Any physical similarity between the two of you is illusory given his current state of health!

        Rainlegs for overtrousers and let the bottoms dry out while crutch to knees stays dry.

      2. theeverydaycyclist

        Haha. Yes indeed. However, in life, The Cooler King had the edge!

        I’ve seen those rain legs too. I’ve always fancied riding in chaps, but that’s for another blog…

  2. Conor Brennan

    I have two jackets. One is a bright yellow endura cycling jacket which keeps out the water but also sure keeps in the sweat – practically no breathability and looks daft in non-cycling environment. The other one is a cheap Lidl softshell jacket which I would go for over the Endura everytime unless there is heavy rain and or really cold winds. I don’t think there really is a perfect solution to the look normal / waterproof / breathable issue. To my mind wax is not the answer.

    Whatever about the jackets, what’s to be done about the trousers issue ? I have been experimenting with craghoppers quick drying trekking pants lately with OK results. On one recent trip they were sturated and dried out 4 times. All of the fully waterproof “pull-ups” are a complete disaster as they end up wetter inside than out and for me the heat is unbearable. Not sure if letting trousers continually get wet and dry off on your legs is that great for you long term though ie rheumatism etc.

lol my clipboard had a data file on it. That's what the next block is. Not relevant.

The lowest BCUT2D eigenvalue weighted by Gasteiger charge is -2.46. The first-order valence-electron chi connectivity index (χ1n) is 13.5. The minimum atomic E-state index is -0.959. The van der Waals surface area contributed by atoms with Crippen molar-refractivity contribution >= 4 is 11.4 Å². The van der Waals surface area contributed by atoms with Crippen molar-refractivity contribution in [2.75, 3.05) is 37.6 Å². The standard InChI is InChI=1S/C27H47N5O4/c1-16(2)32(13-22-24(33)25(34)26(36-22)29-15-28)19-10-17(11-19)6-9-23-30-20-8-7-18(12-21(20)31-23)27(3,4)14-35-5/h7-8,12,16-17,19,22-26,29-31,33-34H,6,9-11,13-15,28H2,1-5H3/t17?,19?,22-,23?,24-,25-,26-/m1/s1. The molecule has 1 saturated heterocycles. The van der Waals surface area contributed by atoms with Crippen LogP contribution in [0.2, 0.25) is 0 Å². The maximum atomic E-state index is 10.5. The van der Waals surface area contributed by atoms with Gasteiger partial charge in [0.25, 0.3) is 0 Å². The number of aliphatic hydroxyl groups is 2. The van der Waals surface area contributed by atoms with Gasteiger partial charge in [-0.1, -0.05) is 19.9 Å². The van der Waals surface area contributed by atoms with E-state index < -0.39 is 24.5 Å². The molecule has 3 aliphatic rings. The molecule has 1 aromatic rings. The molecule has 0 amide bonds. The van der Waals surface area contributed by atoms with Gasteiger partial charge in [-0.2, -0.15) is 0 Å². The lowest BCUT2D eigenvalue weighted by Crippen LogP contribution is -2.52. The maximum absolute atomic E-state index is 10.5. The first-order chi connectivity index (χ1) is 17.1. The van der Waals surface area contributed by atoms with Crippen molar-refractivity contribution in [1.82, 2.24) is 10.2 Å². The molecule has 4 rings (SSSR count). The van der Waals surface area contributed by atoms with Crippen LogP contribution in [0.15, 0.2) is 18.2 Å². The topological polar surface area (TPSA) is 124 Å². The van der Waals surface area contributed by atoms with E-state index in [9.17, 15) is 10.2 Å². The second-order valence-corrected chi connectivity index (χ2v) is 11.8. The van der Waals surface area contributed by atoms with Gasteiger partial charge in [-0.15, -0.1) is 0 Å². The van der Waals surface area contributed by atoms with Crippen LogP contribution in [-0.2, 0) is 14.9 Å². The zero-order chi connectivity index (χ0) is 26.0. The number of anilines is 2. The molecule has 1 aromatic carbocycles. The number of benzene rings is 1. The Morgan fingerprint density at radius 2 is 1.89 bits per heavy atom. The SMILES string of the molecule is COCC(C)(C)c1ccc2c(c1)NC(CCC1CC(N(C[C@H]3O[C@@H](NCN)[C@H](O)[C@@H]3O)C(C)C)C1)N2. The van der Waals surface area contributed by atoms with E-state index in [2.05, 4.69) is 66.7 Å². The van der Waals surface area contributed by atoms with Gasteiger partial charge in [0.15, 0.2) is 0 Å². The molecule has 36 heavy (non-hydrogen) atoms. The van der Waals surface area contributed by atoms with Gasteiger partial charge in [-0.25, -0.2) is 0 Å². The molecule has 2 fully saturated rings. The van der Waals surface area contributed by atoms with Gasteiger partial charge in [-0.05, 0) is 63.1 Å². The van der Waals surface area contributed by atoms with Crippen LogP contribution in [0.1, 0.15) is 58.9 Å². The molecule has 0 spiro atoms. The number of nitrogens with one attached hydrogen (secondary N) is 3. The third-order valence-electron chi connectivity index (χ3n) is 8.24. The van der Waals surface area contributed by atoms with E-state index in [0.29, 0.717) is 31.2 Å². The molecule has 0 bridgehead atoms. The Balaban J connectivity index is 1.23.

I should clarify the above by stating that I live and cycle in Mayo in the west of Ireland which is a place where all wet gear / rainproof should definitely be tested. It is always wet and windy here but rarely very cold which makes for some unique cycling wear challenges.

    1. theeverydaycyclist

      Hi Connor. Sounds like you’re ideally placed to contribute on all weather cycling. I too am a big fan on lightweight trekking pants like the Craghoppers stuff. I’m also intrigued by the soft shell pants that Rapha and Outlier do, though I’m not so sure about their pricing structure! I’m sure that Regatta and other mountain/outdoor suppliers do soft shell trousers.